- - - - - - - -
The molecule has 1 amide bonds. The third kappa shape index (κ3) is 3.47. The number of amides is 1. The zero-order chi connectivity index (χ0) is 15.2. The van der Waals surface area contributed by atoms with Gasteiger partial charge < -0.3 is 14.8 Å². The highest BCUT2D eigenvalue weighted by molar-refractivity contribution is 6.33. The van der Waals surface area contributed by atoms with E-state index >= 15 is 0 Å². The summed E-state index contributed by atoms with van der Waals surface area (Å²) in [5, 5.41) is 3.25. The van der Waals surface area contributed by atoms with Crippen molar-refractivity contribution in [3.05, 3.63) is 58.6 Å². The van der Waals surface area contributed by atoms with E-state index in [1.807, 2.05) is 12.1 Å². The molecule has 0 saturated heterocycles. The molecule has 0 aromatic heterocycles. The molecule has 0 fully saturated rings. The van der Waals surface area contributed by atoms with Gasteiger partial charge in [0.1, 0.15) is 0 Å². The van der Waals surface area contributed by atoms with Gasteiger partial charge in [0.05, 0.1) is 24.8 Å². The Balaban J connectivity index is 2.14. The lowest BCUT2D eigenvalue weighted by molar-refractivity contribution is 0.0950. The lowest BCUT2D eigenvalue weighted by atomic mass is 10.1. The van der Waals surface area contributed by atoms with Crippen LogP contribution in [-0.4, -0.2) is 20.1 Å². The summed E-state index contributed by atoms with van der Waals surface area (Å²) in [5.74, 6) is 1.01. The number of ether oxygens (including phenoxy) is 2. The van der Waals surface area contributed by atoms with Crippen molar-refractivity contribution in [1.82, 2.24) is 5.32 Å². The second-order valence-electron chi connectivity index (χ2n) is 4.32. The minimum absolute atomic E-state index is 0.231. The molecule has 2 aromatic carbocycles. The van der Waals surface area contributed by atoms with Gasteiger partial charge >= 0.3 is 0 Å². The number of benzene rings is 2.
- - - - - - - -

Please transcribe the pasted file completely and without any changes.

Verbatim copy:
The molecule has 1 amide bonds. The third kappa shape index (κ3) is 3.47. The number of amides is 1. The zero-order chi connectivity index (χ0) is 15.2. The van der Waals surface area contributed by atoms with Gasteiger partial charge < -0.3 is 14.8 Å². The highest BCUT2D eigenvalue weighted by molar-refractivity contribution is 6.33. The van der Waals surface area contributed by atoms with E-state index >= 15 is 0 Å². The summed E-state index contributed by atoms with van der Waals surface area (Å²) in [5, 5.41) is 3.25. The van der Waals surface area contributed by atoms with Crippen molar-refractivity contribution in [3.05, 3.63) is 58.6 Å². The van der Waals surface area contributed by atoms with E-state index in [1.807, 2.05) is 12.1 Å². The molecule has 0 saturated heterocycles. The molecule has 0 aromatic heterocycles. The molecule has 0 fully saturated rings. The van der Waals surface area contributed by atoms with Gasteiger partial charge in [0.1, 0.15) is 0 Å². The van der Waals surface area contributed by atoms with Gasteiger partial charge in [0.05, 0.1) is 24.8 Å². The Balaban J connectivity index is 2.14. The lowest BCUT2D eigenvalue weighted by molar-refractivity contribution is 0.0950. The lowest BCUT2D eigenvalue weighted by atomic mass is 10.1. The van der Waals surface area contributed by atoms with Crippen LogP contribution in [-0.4, -0.2) is 20.1 Å². The summed E-state index contributed by atoms with van der Waals surface area (Å²) in [5.74, 6) is 1.01. The number of ether oxygens (including phenoxy) is 2. The van der Waals surface area contributed by atoms with Crippen molar-refractivity contribution in [1.82, 2.24) is 5.32 Å². The second-order valence-electron chi connectivity index (χ2n) is 4.32. The minimum absolute atomic E-state index is 0.231. The molecule has 2 aromatic carbocycles. The van der Waals surface area contributed by atoms with Gasteiger partial charge >= 0.3 is 0 Å². The number of benzene rings is 2.